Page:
What do Amazon, Quora, The Guardian, The New York Times, CNN, WikiHow and Shutterstock have in common? They all block GPTBot.
Perhaps you were unaware, but AI crawlers like GPTBot and Google Bard scrape the internet, using other people’s content as fodder to train their language models (LLMs).
Your content feeds this money-making machine and you don’t see a bean from it. The great AI revolution is built on your back, broken or not.
This raises ethical and intellectual property concerns, but let’s forget all that. I’m here to tell you that you can take matters into your own hands (sometimes).
We are a content writing agency, positioned in the line of fire of AI writing technologies. We are not concerned by AI’s rise, but are concerned by its brazen crawling of web pages and potential to breach privacy and intellectual property laws.
Read on for instructions and insight.
Big names are blocking AI in droves
A study by Originality.ai analysing the top 1000 websites globally found that as of September 2023, 26% of the top 1000 websites were blocking GPTBot specifically, and 13.9% were blocking Common Crawl Bot.
Key findings include:
- The first top 100 website to block GPTBot was Reuters on August 8, 2023 – just 1 day after GPTBot launched.
- Within two weeks, major sites like Amazon, Quora, The New York Times, Shutterstock, WikiHow and CNN had blocked GPTBot.
- Overall 26% of the top 1000 block GPTBot, while 14% block the Common Crawl bot and 7% block a generic ChatGPT user agent bot. Very few are targeting other AI bots so far.
- The study found that top 100 websites were initially more likely to block GPTBot but now the block rate is similar – 26% for both top 100 and top 1000 websites.
- News and media outlets have rushed to block GPTBot including The New York Times, The Guardian, CNN, USA Today, Reuters, Washington Post, NPR, CBS, NBC, Bloomberg and more.
While only 26% of top sites are blocking so far, the findings suggest that websites are starting to respond to AI bots by limiting access. For now, it appears media outlets in particular are leading the charge in restricting AI bots like GPTBot.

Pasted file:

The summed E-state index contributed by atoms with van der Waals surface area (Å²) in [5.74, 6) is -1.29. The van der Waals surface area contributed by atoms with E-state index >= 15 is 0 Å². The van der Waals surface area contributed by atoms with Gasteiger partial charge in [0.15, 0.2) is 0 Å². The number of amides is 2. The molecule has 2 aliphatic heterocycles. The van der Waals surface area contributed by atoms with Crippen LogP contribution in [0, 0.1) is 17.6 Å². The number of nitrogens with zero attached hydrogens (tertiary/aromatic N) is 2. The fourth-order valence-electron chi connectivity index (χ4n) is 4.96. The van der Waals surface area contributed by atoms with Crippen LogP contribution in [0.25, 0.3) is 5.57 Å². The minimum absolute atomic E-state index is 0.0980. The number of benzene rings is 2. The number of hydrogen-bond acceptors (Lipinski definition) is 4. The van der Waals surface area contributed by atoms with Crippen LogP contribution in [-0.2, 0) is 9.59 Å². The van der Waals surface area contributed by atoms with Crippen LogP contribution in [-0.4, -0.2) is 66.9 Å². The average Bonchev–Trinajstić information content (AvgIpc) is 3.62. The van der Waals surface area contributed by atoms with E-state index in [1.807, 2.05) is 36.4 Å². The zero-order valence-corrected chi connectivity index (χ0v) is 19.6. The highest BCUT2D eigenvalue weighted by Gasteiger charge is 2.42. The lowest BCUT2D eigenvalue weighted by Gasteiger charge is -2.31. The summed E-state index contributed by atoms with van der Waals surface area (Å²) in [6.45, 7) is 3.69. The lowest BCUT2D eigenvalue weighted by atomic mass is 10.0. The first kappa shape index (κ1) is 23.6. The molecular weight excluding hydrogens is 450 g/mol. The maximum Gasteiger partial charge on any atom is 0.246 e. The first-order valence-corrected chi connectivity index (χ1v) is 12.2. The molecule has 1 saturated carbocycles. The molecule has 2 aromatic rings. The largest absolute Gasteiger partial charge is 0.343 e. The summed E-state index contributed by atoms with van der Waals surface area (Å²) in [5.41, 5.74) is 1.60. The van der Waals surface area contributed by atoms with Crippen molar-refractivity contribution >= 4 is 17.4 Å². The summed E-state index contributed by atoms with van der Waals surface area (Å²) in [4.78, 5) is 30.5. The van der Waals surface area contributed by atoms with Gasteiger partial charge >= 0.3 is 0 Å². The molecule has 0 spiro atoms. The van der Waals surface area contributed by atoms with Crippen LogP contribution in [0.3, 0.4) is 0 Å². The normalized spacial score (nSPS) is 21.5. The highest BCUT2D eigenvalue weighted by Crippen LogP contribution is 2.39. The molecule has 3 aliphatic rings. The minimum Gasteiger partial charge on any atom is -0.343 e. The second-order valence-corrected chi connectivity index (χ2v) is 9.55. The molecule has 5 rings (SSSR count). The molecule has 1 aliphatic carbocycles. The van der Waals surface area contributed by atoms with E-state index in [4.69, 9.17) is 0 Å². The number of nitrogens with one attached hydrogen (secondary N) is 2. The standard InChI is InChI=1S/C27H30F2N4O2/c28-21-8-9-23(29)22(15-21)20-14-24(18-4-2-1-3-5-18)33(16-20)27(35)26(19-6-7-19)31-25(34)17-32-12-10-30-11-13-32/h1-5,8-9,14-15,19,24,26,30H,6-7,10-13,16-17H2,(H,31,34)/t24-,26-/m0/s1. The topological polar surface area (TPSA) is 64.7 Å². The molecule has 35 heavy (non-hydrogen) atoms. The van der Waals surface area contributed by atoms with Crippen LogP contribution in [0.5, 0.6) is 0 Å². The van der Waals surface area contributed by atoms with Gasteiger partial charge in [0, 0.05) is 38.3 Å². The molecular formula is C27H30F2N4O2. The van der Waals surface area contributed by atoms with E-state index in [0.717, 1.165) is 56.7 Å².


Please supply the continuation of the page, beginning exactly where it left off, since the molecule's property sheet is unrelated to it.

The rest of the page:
How to block GPTBot
The biggest culprit for internet scraping is GPTBot, the golden child of AI tools because it’s free, capable, and updated every few months with a better model.
Here’s what OpenAI has to say about GPTBot:
Web pages crawled with the GPTBot user agent may potentially be used to improve future models and are filtered to remove sources that require paywall access, are known to gather personally identifiable information (PII), or have text that violates our policies. Allowing GPTBot to access your site can help AI models become more accurate and improve their general capabilities and safety.OpenAI.
Dunno, sounds a bit flaky.
The good news – you can block GPTBot from crawling your website and eliminate the possibility of this model using your content to train itself.
Add a Robots.txt File
To stop GPTBot from accessing your entire website, you need to add a line of code to your
robots.txt file. Here’s how:
- Create a plain text file called
- Add the following lines to block GPTBot:
- Upload the
robots.txtfile to your website’s root directory.
This will prevent GPTBot from crawling any pages on your site.
Block GPTBot from Specific Directories
You can also use
robots.txt to only block GPTBot from certain folders or pages.